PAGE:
Every workplace and organization are a result of the foundation laid by a leader. A leader who is passionate about the work, team, project, and organization. They are fueled by cause and success. A leader’s capability to lead and how they take charge are very important in any organization. A leader is in charge of providing motivation, guidance, support, and inspiration to the team members and being a guiding factor whenever they are stuck. They are also tasked with the training and upskilling of their team members, whether new or seasoned. They are to make sure that regular upskilling takes place to ensure maximum use of every available resource.

There are types of leaders who follow a certain style when it comes to leading a team. Some are more open, and some are not. Read more as it discusses one such type of leadership style. Understand how a particular leadership style can lead to huge differences in results, work, team members, and the work potential of the team involved.

What is the concept of Task-Oriented Leadership?

Task-oriented leadership, otherwise known as transactional leadership, is literally transactional in nature. The relationship between a leader and team worker is on a give-and-take basis. It is more like a managerial approach where the workers are given a certain task to complete or a target to achieve. It is about establishing a working relationship where, if you complete a certain task or achieve a certain set of goals, you’ll be rewarded in return. A transaction in absolute terms. After the completion of the work, a reward is given in a timely fashion. It is said to be more practical in nature because of the give-and-take relationship and the exact emphasis set on achieving the task within a timeline.

The pitfalls of Task-Oriented Leadership

  1. Zero-employee interaction: When higher priority is given to completing tasks and achieving goals, team engagement takes a back seat. Neglecting the importance of interacting with the team for a timely boost of motivation and a can-do attitude can make a huge difference in the work attitude and spirit of the employees.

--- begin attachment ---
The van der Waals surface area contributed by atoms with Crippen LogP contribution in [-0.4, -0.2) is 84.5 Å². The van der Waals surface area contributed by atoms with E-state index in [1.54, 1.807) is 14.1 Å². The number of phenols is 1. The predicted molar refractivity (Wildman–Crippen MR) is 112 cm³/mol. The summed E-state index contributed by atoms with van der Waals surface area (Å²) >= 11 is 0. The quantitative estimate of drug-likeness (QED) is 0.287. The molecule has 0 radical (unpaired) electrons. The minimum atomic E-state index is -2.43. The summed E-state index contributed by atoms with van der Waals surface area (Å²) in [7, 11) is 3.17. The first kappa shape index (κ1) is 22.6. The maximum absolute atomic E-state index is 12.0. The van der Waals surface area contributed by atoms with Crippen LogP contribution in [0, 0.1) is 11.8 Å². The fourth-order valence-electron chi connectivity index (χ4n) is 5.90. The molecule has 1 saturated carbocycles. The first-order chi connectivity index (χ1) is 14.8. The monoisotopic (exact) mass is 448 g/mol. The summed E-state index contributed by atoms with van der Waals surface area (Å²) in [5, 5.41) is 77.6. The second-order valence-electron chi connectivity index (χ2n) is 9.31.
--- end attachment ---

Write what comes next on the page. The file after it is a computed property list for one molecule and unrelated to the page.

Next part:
2. Lack of feedback system: When there is less than zero room for interaction, the feedback system also takes a dip. For any project, team, or organization to excel, feedback is a crucial part of it. Lack of feedback can cause a lot of misunderstandings and leave little room for improvement. It can also lead to employees feeling underappreciated or detached from their jobs.
  3. No room for creativity: When the work is allocated based on already distributed tasks, it leaves zero room for creativity or innovation. Task-oriented leadership becomes rigid and inflexible for this reason. It limits an employee’s creativity, and they end up feeling suffocated in the work environment.
  4. High rates of stress and burnout: The tight deadlines and overload of work due to the sole focus on achieving the goals become too much. Working in such an environment can be quite stressful, and it can eventually lead to burnout too.
  5. Communication gaps: Task-oriented leaders communicate with respect to tasks, instructions, and deadlines. Employees often feel disconnected in such a work environment and from the organization’s mission and goals. This shows a lack of open and honest communication.
  6. Low to no employee growth: When communication, feedback, and interaction go missing from action, it naturally means that there is very little scope for the employee to grow. It becomes a stunt in the professional and personal growth required for their careers.
  7. High turnover rates: Due to the situations discussed above, organizations can experience a higher turnover rate. This will cause the organization to lose valuable and highly talented employees who look for a more supportive and growth-oriented work culture.
  8. Promotes environment of discouragement: In a stressful environment, it is natural for an employee to feel discouraged and drained early on in a project. In a place where the work feels automated, they feel demotivated and lack the motivation to achieve the goals at hand.
  9. No rewards for personal initiatives: Task-oriented leaders give no rewards for personal initiative, which can be considered ‘part of their job’. When an employee does not feel appreciated for the efforts they put in, they do not feel like refining their talents more, for it may not be required.
  10. Can prove to be an obstacle in a long-term goal: Overall, this can be bad in the long run and can affect the goal of a project or organization.


When it comes to leadership, it should be flexible and open to new things. A mix of leadership styles can do better for the organization and the team members. Burnouts, communication gaps, and employee dropouts can become obstacles to the growth of any organization. This can also reflect badly on the company’s reputation. A leadership style that goes with the needs of the newer workforce and keeps their needs and feedback in mind is the way to go in this era.